Abu Dhabi's Oil Producer May Sell Shares in Units to Expand

  • Adnoc won’t sell main company’s stock, will remain state-owned
  • Company will expand partnerships beyond oil and gas fields

Abu Dhabi National Oil Co. may sell minority stakes in some of its service units and will seek international partners as the producer of most of the crude in the United Arab Emirates seeks to boost growth and expand operations.

The company known as Adnoc, which already has ventures with international companies such as Total SA at its main oil and natural gas fields, will expand its partnerships into refining and petrochemicals as well as other areas like pipelines and storage, Chief Executive Officer Sultan Al Jaber said Monday in an emailed statement. One of its services-related companies may be listed by the end of this year, a spokesman said.

“Adding partnerships and selling stakes in some units like services that are not core businesses makes sense to bring in capital and raise profitability and efficiency,” said Robin Mills, head of Dubai-based consultant Qamar Energy. “When oil prices are low and producers can’t raise output, petrochemicals are an obvious place to look for profit and growth.”

Middle East oil producers need to find new ways to raise cash with oil prices at less than half their average in 2014. The decline has ravaged government budgets and caused companies to cut investment in new fields and exploration. OPEC and other producers including Russia are cutting production to reduce a global oversupply.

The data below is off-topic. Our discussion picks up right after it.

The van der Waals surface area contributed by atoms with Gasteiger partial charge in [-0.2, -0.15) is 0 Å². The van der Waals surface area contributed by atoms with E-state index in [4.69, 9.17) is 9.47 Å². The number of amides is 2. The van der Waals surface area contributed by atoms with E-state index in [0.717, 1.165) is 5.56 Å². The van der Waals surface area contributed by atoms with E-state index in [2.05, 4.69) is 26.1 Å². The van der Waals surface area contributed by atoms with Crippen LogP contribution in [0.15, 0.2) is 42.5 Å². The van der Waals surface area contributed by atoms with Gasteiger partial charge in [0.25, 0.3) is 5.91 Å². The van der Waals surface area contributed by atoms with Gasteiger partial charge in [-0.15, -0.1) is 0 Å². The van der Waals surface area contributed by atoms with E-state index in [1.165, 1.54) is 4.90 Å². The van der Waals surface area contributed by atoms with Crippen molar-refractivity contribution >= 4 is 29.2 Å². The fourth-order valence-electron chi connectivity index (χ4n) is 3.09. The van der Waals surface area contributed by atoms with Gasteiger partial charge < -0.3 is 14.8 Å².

Saudi Arabia, the world’s biggest crude exporter, plans to sell a stake in its state producer next year to raise cash to revamp the nation’s economy. The initial public offering of Saudi Arabian Oil Co. could be the world’s largest share sale. Neighboring Oman is also studying the sale or IPO of some energy assets.

Adnoc says its planned share sale will help bolster the U.A.E. economy and create jobs. The government won’t sell stakes in Adnoc itself and the statement didn’t specify which units would be listed. Since Al Jaber was appointed CEO last year, Adnoc has merged its shipping and ports units and combined its offshore production companies.

The U.A.E. oil producer will seek foreign partners to help build its oil drilling unit and may create a division to hold pipeline and storage assets, according to the statement.

New capital will allow Adnoc to “accelerate our growth, increase revenue and improve integration,” Al Jaber said in the statement.

The U.A.E. is the fourth-largest producer in the Organization of Petroleum Exporting Countries. Adnoc, based in the U.A.E.’s capital Abu Dhabi, is responsible for most of the country’s 2.9 million barrels a day of output and the company plans to boost production capacity to 3.5 million barrels a day by 2018. The company is also exploring a potential $20 billion project to produce about 1.2 billion standard cubic feet of high-sulfur, or sour, gas.

International companies such as BP Plc, Total and Exxon Mobil Corp. along with producers from Japan, Korea and China are already partners in Abu Dhabi’s onshore and offshore oilfields and are working to boost the emirate’s production capacity.

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